The second thing I want to touch on really quickly is there is value in following the rules. You can tell my characters here are clearly the NIH because they look very serious. But they have done a lot of work over the years to come up with different models of thinking about intervention development, right? So, you know we have these stage models, and there's a lot of value in using the frameworks that exist. One thing I want to warn, I guess, or mention here, though, is that I think sometimes we tend to take interventions or frameworks that exist and want to adapt them to the new population. I think if we came from a framework that a lot of this is based in eugenics and health disparities have emerged through historical trauma and other things over time. That really does invite us to be critical and really think through how these models should be applied to health disparities populations. So, I think one piece I'll mention is that stage one becomes a critical aspect in thinking about developing interventions. This is really the stage where we're generating or we're looking at measurement. We're looking at content. We're working very closely with the populations. It's largely qualitative or mixed methods. And we're spending a lot of time in community, thinking through how are the interventions that we're working with actually going to operate. So, the rules are good, right? The frameworks are really good. But, we want to be really mindful how we're applying these concepts of adaptation versus development of new interventions. And some of the work that we've been doing has largely to do with the frameworks that exist are not that great.

So, I also want to mention why that stage becomes so important. You know, following your instincts becomes equally relevant. I think our instincts may be driven in our own personal experiences in life and professional experiences. But also, largely what participants are telling us. And how we align our understanding of what the intervention should look like with what our participants are telling us. A lot of times, what we'll find I think these existing frameworks, they don't actually work that great for young people. So, in the example of the work that we've been doing, we've had to really look long and hard at multi‑systems interventions, thinking about, you know, what does it look like to have supportive parents. We spend a lot of time in the LGBT literature talking about parents as enemies, teachers as enemies, or people that are not particularly invested in health. And what young people have told us in our studies and in our attempts towards moving towards intervention development is that actually there are examples of parents and schools and systems and friends, in particular peer allies, that have played really meaningful roles in changing the social context, both for the individual, but also the structural context around social norms in school environments.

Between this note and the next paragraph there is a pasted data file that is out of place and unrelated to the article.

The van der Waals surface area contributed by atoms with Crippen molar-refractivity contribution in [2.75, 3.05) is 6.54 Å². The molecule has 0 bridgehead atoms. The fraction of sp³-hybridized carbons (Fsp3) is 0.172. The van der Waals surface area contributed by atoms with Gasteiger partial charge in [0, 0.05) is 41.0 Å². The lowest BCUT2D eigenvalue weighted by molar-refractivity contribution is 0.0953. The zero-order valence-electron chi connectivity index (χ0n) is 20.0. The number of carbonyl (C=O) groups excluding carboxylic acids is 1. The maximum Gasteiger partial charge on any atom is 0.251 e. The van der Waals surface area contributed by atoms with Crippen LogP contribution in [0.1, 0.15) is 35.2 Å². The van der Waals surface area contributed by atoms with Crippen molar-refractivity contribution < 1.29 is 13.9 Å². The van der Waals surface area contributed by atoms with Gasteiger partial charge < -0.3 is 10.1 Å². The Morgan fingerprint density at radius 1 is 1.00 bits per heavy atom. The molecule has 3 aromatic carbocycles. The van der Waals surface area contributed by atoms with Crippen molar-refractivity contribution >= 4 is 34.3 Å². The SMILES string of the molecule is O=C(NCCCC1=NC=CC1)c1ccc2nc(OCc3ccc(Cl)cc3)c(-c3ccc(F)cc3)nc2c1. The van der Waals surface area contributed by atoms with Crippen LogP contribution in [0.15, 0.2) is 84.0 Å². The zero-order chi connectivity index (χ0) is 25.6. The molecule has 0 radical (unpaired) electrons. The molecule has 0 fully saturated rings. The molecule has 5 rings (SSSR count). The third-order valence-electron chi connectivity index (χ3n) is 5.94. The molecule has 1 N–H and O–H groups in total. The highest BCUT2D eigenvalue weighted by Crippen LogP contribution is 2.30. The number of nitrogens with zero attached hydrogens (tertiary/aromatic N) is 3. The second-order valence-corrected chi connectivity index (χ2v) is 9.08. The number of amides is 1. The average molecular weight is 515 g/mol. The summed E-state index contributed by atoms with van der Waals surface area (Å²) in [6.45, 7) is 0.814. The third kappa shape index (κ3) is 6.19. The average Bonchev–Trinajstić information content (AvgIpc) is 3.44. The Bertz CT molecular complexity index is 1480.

And so, the intervention work that we have going on right now is actually largely looking at both that individual level, but also in identifying, understanding how young people can identify safe and supportive adults, administrators, teachers, and parents. And very heavily working with peer allies through popular opinion leader models to say, how do we think about allies from an operational sense. I think we live in a world where a lot of people want to claim ally status, but if we think of being an ally as a verb, we really need to think about how we operationalize that. I think research plays a role in thinking about that. We have models out there thinking about popular opinion leaders and other ways that we can get people to participate in changing social norms and in schools and particular in communities. And they work. I think there is the other thing we're learning as we ‑‑ in the work that we're doing, in my very brief time, I'm just showing one example. So, we have a multi‑domain measure of minority stress that looks at sexual and gender minority stress and found change in improvement in our intervention groups and the small RCT that we did with NIMHD funding, finding improvement in minority stress for SGM kids in the intervention as compared to the control. One really interesting thing about this is that we are also ‑‑ this measure measures not only kind of the internal or intrapersonal and interpersonal stressors, but also perceptions of community norms, social norms, and we are able to see that. We engage allies when we look towards changing social norms through these peer allies. We do see improvements. It's really encouraging. So, I leave it there as my last point before I let us get back to the panel. Thanks.

EVE: Thank you all. That was super. Very, very interesting presentation. Now we're going to transition to the Roundtable Discussion. So, let's start out with seeing if panel members have questions for each other. Any questions for each other? Going, going, gone. Okay. Let's see if there's any questions that have been received by email that the workshop co-chairs will share with us.

DENISE: Okay. This is Denise. There are three entries here. This is a general question to all panelists. A great deal of data is collected by different state departments, although these data end up being in noncommunicating data sets, preventing longitudinal or multi‑level research on public health. Could the panelists comment on what they know about national efforts at integrating administrative data sets within states or nationally?